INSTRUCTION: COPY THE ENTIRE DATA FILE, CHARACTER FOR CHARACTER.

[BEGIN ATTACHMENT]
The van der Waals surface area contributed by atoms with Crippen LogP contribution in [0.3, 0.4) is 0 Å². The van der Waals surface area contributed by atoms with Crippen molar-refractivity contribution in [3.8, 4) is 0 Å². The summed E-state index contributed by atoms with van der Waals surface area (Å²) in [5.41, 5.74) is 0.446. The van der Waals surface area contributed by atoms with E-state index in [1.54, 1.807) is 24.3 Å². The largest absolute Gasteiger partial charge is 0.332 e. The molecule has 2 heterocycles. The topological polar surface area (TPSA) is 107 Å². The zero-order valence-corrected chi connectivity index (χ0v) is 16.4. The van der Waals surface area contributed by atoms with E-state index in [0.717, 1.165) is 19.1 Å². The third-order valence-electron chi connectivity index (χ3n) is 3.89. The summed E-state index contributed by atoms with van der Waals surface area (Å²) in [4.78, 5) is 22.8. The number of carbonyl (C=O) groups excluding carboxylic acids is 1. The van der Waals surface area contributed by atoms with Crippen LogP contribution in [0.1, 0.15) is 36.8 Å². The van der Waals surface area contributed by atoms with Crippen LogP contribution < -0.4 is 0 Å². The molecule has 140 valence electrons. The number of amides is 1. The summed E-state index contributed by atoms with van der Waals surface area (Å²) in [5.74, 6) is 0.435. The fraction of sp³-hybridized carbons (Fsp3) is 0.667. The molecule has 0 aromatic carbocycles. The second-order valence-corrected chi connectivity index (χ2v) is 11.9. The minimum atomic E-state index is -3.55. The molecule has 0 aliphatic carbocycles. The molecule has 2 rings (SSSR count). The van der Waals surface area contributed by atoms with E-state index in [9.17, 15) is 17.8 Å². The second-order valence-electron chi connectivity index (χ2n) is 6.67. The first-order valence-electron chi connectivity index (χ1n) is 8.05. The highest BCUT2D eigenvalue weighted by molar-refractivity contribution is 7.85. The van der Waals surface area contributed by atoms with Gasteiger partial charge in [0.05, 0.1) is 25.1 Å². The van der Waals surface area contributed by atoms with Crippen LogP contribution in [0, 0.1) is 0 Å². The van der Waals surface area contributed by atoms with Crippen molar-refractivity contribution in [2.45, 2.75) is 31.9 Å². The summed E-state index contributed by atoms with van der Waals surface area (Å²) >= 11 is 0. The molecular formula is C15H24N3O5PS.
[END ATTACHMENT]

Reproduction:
The van der Waals surface area contributed by atoms with Crippen LogP contribution in [0.3, 0.4) is 0 Å². The van der Waals surface area contributed by atoms with Crippen molar-refractivity contribution in [3.8, 4) is 0 Å². The summed E-state index contributed by atoms with van der Waals surface area (Å²) in [5.41, 5.74) is 0.446. The van der Waals surface area contributed by atoms with E-state index in [1.54, 1.807) is 24.3 Å². The largest absolute Gasteiger partial charge is 0.332 e. The molecule has 2 heterocycles. The topological polar surface area (TPSA) is 107 Å². The zero-order valence-corrected chi connectivity index (χ0v) is 16.4. The van der Waals surface area contributed by atoms with E-state index in [0.717, 1.165) is 19.1 Å². The third-order valence-electron chi connectivity index (χ3n) is 3.89. The summed E-state index contributed by atoms with van der Waals surface area (Å²) in [4.78, 5) is 22.8. The number of carbonyl (C=O) groups excluding carboxylic acids is 1. The van der Waals surface area contributed by atoms with Crippen LogP contribution in [0.1, 0.15) is 36.8 Å². The van der Waals surface area contributed by atoms with Crippen LogP contribution < -0.4 is 0 Å². The molecule has 140 valence electrons. The number of amides is 1. The summed E-state index contributed by atoms with van der Waals surface area (Å²) in [5.74, 6) is 0.435. The fraction of sp³-hybridized carbons (Fsp3) is 0.667. The molecule has 0 aromatic carbocycles. The second-order valence-corrected chi connectivity index (χ2v) is 11.9. The minimum atomic E-state index is -3.55. The molecule has 0 aliphatic carbocycles. The molecule has 2 rings (SSSR count). The van der Waals surface area contributed by atoms with E-state index in [9.17, 15) is 17.8 Å². The second-order valence-electron chi connectivity index (χ2n) is 6.67. The first-order valence-electron chi connectivity index (χ1n) is 8.05. The highest BCUT2D eigenvalue weighted by molar-refractivity contribution is 7.85. The van der Waals surface area contributed by atoms with Gasteiger partial charge in [0.05, 0.1) is 25.1 Å². The van der Waals surface area contributed by atoms with Crippen LogP contribution in [0, 0.1) is 0 Å². The van der Waals surface area contributed by atoms with Crippen molar-refractivity contribution in [2.45, 2.75) is 31.9 Å². The summed E-state index contributed by atoms with van der Waals surface area (Å²) >= 11 is 0. The molecular formula is C15H24N3O5PS.